Presentation on theme: "FOUND IN YOU AND ON THE EARTH ELEMENTS AND MINERALS."— Presentation transcript:
FOUND IN YOU AND ON THE EARTH ELEMENTS AND MINERALS
BOHR’S ATOMIC MODEL
PROPERTIES OF MATTER Intensive - Properties that do not depend on the amount of the matter present. Color Odor Luster - How shiny a substance is. Malleability - The ability of a substance to be beaten into thin sheets. Ductility - The ability of a substance to be drawn into thin wires. Conductivity - The ability of a substance to allow the flow of energy or electricity. Hardness - How easily a substance can be scratched. Melting/Freezing Point - The temperature at which the solid and liquid phases of a substance are in equilibrium at atmospheric pressure. Boiling Point - The temperature at which the vapor pressure of a liquid is equal to the pressure on the liquid (generally atmospheric pressure). Density - The mass of a substance divided by its volume Extensive - Properties that do depend on the amount of matter present. Mass - A measurement of the amount of matter in a object (grams). Weight - A measurement of the gravitational force of attraction of the earth acting on an object. Volume - A measurement of the amount of space a substance occupies. Length
ALKALI METALS The alkali metals, found in group 1 of the periodic table (formerly known as group IA), are very reactive metals that do not occur freely in nature. These metals have only one electron in their outer shell. Therefore, they are ready to lose that one electron in ionic bonding with other elements. As with all metals, the alkali metals are malleable, ductile, and are good conductors of heat and electricity. The alkali metals are softer than most other metals. Cesium and francium are the most reactive elements in this group. Alkali metals can explode if they are exposed to water. The Alkali Metals are: Lithium Sodium Potassium Rubidium Cesium Francium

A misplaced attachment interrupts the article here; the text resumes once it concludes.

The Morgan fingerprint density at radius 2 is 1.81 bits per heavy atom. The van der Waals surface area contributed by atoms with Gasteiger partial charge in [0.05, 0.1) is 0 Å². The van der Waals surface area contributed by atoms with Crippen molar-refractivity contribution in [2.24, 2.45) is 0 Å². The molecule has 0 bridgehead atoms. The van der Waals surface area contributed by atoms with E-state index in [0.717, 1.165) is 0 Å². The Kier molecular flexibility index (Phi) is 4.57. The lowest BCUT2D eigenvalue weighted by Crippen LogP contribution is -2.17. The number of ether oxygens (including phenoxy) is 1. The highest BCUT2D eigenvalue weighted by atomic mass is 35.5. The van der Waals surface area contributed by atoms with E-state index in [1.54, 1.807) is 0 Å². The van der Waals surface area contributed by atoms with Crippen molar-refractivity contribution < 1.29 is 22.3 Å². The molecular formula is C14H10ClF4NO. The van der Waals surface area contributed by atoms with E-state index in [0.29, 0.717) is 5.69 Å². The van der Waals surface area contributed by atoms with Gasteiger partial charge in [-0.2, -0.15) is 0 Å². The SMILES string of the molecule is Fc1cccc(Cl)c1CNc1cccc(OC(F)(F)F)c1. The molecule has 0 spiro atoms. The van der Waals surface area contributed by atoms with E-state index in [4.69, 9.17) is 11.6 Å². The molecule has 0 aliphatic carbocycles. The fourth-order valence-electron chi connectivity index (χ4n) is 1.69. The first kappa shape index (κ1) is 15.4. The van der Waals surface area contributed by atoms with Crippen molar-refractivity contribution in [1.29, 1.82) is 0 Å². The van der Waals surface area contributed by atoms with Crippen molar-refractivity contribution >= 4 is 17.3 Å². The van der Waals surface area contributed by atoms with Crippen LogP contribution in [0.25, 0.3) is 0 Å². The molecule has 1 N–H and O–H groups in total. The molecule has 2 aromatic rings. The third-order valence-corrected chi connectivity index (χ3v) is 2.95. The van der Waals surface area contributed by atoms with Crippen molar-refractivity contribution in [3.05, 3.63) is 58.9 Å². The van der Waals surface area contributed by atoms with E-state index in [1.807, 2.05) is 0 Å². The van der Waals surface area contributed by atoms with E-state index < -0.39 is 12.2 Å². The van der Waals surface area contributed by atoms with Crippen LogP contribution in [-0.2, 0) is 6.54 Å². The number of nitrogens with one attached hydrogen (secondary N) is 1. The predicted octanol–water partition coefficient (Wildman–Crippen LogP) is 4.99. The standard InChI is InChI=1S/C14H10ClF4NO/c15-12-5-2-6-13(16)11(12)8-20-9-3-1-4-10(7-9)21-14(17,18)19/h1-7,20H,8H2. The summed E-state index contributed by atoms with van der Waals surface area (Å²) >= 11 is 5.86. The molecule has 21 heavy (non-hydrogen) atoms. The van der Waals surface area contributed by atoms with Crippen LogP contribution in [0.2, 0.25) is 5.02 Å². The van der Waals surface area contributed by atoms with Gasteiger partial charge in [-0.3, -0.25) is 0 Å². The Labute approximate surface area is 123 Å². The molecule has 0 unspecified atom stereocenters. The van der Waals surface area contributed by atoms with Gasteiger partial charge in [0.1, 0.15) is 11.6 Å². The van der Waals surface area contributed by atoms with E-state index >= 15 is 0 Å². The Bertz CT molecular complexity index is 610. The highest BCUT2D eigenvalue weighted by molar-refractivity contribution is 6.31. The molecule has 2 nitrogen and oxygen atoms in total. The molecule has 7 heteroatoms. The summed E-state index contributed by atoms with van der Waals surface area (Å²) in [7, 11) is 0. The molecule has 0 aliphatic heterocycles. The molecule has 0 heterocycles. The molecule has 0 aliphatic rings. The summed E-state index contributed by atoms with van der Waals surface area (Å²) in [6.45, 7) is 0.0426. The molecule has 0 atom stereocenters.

ALKALINE EARTH ELEMENTS The alkaline earth elements are metallic elements found in the second group of the periodic table. All alkaline earth elements have an oxidation number of +2, making them very reactive. Because of their reactivity, the alkaline metals are not found free in nature. The Alkaline Earth Metals are: Beryllium Magnesium Calcium Strontium Barium Radium Oxidation state shows the total number of electrons which have been removed from an element (a positive oxidation state) or added to an element (a negative oxidation state) to get to its present state. Oxidation involves an increase in oxidation state Reduction involves a decrease in oxidation state
TRANSITION METALS The 38 elements in groups 3 through 12 of the periodic table are called "transition metals". As with all metals, the transition elements are both ductile and malleable, and conduct electricity and heat. The interesting thing about transition metals is that their valence electrons, or the electrons they use to combine with other elements, are present in more than one shell. See LinkSee Link